i am trying to run some code sample from my Java book, and the output is not the same as in the book: the programm ends before the gc() does it's job. i have tried both jdk1.2.2 and jdk1.3.1_01, but there is no difference (actually, there is: on jdk1.3.1_01 the programm ended even more quickly). then i've did it on another computer, and it worked just as in the book example. why?
Are you working on same OS on both computer, with same configuration? Normally, GC won't start collecting object until your memory begins to be full. One thing to know, there is an initial heap size and a maximum heap size. I'm not sure how the initial and the maximum heap size is calculated, but you can modify it this way: (Originally posted by Jessica Sant) Heap can be defined with the following params: -Xms<size> set initial Java heap size -Xmx<size> set maximum Java heap size You may find somme interesting linkshere and here So, as I understand there is a corellation between your RAM and the Heap size. Hope it helped you [ June 21, 2002: Message edited by: Younes Essouabni ]
By constantly trying one ends up succeeding. Thus: the more one fails the more one has a chance to succeed.
SYstem.gc() will not cause garbage collection to be executed. You should consider it no more than a suggestion to the JVM that garbage collection might be a good idea right now if it isn't too inconvenient.
ok, but what i don't understand is why when i run this program on the first computer the garbage collector always collects all the objects, but if i do it on the second computer, it collects only part of them.
Are the two computers running different JDK versions? There have been a number of improvements (and more rarely, new bugs) in garbage collection, coming out in each new JDK release. You may also see differences because of different OS's on the computers (which may lead to different JDK's) or because the JVM's are allocated different amounts of memory. A JVM with little heap space available will usually work harder to free memory than one with a lot of heap available. (At least, this is true if you're right at the limit - not sure otherwise.) To see what's going on with GC I like to run with java -verbose:gc. This reports all GC activity. I find that often if I call System.gc() twice in a row, the second call manages to collect some things that weren't collected the first time. If I want to be really sure that it's collected everything it's going to, I call gc() three times in a row; the third time almost never adds anything new. (There's still no guarantee everything has been collected, but if you can call 20 more times in a row and see no change, that's a good clue.) Obviously this makes the JVM work harder, and usually it's not very useful, but it's good for studying memory usage and figuring out which objects are eligible for collection. As long as you're not too concerned about performance at the same time.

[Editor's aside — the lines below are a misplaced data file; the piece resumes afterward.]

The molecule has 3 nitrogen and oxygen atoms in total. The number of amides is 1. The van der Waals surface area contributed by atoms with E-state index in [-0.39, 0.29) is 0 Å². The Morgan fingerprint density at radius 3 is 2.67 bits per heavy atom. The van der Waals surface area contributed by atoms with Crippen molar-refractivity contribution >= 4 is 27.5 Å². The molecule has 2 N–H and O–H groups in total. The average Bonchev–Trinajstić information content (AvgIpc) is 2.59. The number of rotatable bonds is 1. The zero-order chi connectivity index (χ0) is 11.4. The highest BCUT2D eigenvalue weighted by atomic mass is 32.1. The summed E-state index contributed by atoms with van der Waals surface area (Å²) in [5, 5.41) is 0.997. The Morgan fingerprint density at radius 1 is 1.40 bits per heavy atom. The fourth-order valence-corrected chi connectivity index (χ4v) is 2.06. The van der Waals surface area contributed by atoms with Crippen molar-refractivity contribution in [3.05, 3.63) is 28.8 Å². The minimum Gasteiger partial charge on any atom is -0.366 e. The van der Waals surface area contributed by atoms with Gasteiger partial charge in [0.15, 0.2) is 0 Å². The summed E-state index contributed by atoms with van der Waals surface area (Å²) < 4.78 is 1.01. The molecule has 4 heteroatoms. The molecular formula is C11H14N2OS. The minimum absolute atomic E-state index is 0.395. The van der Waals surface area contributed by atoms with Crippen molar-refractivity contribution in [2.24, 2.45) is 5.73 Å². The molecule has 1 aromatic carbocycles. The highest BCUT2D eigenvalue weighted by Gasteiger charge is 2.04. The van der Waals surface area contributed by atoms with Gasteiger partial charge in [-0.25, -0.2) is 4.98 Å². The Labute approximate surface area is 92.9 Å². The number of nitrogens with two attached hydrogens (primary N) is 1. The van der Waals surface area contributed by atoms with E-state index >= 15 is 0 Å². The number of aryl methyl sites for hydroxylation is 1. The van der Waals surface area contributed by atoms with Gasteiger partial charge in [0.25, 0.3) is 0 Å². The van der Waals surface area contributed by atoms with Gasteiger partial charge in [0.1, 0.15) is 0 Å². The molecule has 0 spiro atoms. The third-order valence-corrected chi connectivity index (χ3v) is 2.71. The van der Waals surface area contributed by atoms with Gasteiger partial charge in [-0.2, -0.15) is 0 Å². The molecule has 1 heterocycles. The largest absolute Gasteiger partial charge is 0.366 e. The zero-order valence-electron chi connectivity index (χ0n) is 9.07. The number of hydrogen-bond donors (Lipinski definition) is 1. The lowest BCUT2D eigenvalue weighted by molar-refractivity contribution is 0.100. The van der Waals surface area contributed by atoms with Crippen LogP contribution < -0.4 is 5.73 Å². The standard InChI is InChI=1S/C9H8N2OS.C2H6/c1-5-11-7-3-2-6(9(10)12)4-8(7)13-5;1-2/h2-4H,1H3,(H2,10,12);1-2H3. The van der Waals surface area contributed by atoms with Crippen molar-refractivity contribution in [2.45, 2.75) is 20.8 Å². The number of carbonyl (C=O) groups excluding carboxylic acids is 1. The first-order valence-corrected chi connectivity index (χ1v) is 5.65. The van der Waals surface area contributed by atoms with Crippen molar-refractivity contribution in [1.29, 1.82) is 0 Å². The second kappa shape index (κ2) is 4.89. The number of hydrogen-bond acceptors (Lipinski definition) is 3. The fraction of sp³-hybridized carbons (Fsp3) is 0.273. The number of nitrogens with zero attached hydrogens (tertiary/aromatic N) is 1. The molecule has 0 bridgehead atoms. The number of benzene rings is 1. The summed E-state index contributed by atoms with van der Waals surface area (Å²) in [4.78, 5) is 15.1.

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OK, I reread your posts above. It seems you're comparing the same JDK across two slightly different OS's. How much RAM is available on each computer? And how much of this RAM is being used by java.exe when it runs? If one system is unable to keep the whole JVM in RAM, the JVM may work harder to collect objects, to avoid using virtual memory since it's much slower. This is just a guess, but seems plausible to me at least.